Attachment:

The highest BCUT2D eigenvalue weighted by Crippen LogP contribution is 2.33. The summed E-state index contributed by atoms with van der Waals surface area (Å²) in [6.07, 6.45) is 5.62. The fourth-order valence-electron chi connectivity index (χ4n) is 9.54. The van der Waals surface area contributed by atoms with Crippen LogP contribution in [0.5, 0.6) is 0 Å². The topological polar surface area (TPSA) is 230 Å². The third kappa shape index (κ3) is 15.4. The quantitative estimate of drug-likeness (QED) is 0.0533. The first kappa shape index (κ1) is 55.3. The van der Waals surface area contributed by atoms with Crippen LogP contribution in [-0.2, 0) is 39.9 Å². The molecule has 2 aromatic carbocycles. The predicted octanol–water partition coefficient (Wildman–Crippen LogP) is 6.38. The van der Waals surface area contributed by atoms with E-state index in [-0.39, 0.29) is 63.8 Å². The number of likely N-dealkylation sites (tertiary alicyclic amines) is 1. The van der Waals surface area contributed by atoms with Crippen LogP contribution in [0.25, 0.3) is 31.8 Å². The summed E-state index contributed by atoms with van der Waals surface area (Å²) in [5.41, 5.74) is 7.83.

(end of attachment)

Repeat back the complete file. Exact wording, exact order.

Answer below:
The highest BCUT2D eigenvalue weighted by Crippen LogP contribution is 2.33. The summed E-state index contributed by atoms with van der Waals surface area (Å²) in [6.07, 6.45) is 5.62. The fourth-order valence-electron chi connectivity index (χ4n) is 9.54. The van der Waals surface area contributed by atoms with Crippen LogP contribution in [0.5, 0.6) is 0 Å². The topological polar surface area (TPSA) is 230 Å². The third kappa shape index (κ3) is 15.4. The quantitative estimate of drug-likeness (QED) is 0.0533. The first kappa shape index (κ1) is 55.3. The van der Waals surface area contributed by atoms with Crippen LogP contribution in [-0.2, 0) is 39.9 Å². The molecule has 2 aromatic carbocycles. The predicted octanol–water partition coefficient (Wildman–Crippen LogP) is 6.38. The van der Waals surface area contributed by atoms with E-state index in [-0.39, 0.29) is 63.8 Å². The number of likely N-dealkylation sites (tertiary alicyclic amines) is 1. The van der Waals surface area contributed by atoms with Crippen LogP contribution in [0.25, 0.3) is 31.8 Å². The summed E-state index contributed by atoms with van der Waals surface area (Å²) in [5.41, 5.74) is 7.83.